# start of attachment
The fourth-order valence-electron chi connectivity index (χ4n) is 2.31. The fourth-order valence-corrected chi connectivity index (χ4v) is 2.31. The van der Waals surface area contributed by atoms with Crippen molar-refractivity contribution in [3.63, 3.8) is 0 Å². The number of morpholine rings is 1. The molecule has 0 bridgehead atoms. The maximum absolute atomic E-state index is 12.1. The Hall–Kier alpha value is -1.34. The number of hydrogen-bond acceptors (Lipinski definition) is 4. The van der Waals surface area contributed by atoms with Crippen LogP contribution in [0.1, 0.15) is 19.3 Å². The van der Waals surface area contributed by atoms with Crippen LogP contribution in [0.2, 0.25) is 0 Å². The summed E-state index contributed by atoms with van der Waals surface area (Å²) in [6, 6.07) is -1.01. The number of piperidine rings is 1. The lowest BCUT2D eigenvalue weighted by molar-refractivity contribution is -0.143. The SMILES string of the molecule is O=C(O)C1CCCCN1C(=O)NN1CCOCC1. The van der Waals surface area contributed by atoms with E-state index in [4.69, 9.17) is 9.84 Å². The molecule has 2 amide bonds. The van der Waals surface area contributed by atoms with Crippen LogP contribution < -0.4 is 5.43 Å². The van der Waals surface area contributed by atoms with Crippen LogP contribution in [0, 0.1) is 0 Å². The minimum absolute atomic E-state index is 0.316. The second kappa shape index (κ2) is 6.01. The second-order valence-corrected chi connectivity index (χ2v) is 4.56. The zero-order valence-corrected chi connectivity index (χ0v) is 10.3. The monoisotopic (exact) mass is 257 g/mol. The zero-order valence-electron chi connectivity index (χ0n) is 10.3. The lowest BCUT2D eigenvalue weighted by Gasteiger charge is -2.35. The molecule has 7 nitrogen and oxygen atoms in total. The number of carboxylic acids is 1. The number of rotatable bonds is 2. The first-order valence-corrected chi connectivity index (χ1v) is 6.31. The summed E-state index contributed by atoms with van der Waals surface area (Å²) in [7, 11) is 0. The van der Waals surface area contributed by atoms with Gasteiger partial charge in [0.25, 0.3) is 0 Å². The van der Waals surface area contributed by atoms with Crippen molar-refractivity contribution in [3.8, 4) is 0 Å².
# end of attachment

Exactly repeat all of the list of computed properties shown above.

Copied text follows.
The fourth-order valence-electron chi connectivity index (χ4n) is 2.31. The fourth-order valence-corrected chi connectivity index (χ4v) is 2.31. The van der Waals surface area contributed by atoms with Crippen molar-refractivity contribution in [3.63, 3.8) is 0 Å². The number of morpholine rings is 1. The molecule has 0 bridgehead atoms. The maximum absolute atomic E-state index is 12.1. The Hall–Kier alpha value is -1.34. The number of hydrogen-bond acceptors (Lipinski definition) is 4. The van der Waals surface area contributed by atoms with Crippen LogP contribution in [0.1, 0.15) is 19.3 Å². The van der Waals surface area contributed by atoms with Crippen LogP contribution in [0.2, 0.25) is 0 Å². The summed E-state index contributed by atoms with van der Waals surface area (Å²) in [6, 6.07) is -1.01. The number of piperidine rings is 1. The lowest BCUT2D eigenvalue weighted by molar-refractivity contribution is -0.143. The SMILES string of the molecule is O=C(O)C1CCCCN1C(=O)NN1CCOCC1. The van der Waals surface area contributed by atoms with E-state index in [4.69, 9.17) is 9.84 Å². The molecule has 2 amide bonds. The van der Waals surface area contributed by atoms with Crippen LogP contribution < -0.4 is 5.43 Å². The van der Waals surface area contributed by atoms with Crippen LogP contribution in [0, 0.1) is 0 Å². The minimum absolute atomic E-state index is 0.316. The second kappa shape index (κ2) is 6.01. The second-order valence-corrected chi connectivity index (χ2v) is 4.56. The zero-order valence-corrected chi connectivity index (χ0v) is 10.3. The monoisotopic (exact) mass is 257 g/mol. The zero-order valence-electron chi connectivity index (χ0n) is 10.3. The lowest BCUT2D eigenvalue weighted by Gasteiger charge is -2.35. The molecule has 7 nitrogen and oxygen atoms in total. The number of carboxylic acids is 1. The number of rotatable bonds is 2. The first-order valence-corrected chi connectivity index (χ1v) is 6.31. The summed E-state index contributed by atoms with van der Waals surface area (Å²) in [7, 11) is 0. The van der Waals surface area contributed by atoms with Gasteiger partial charge in [0.25, 0.3) is 0 Å². The van der Waals surface area contributed by atoms with Crippen molar-refractivity contribution in [3.8, 4) is 0 Å².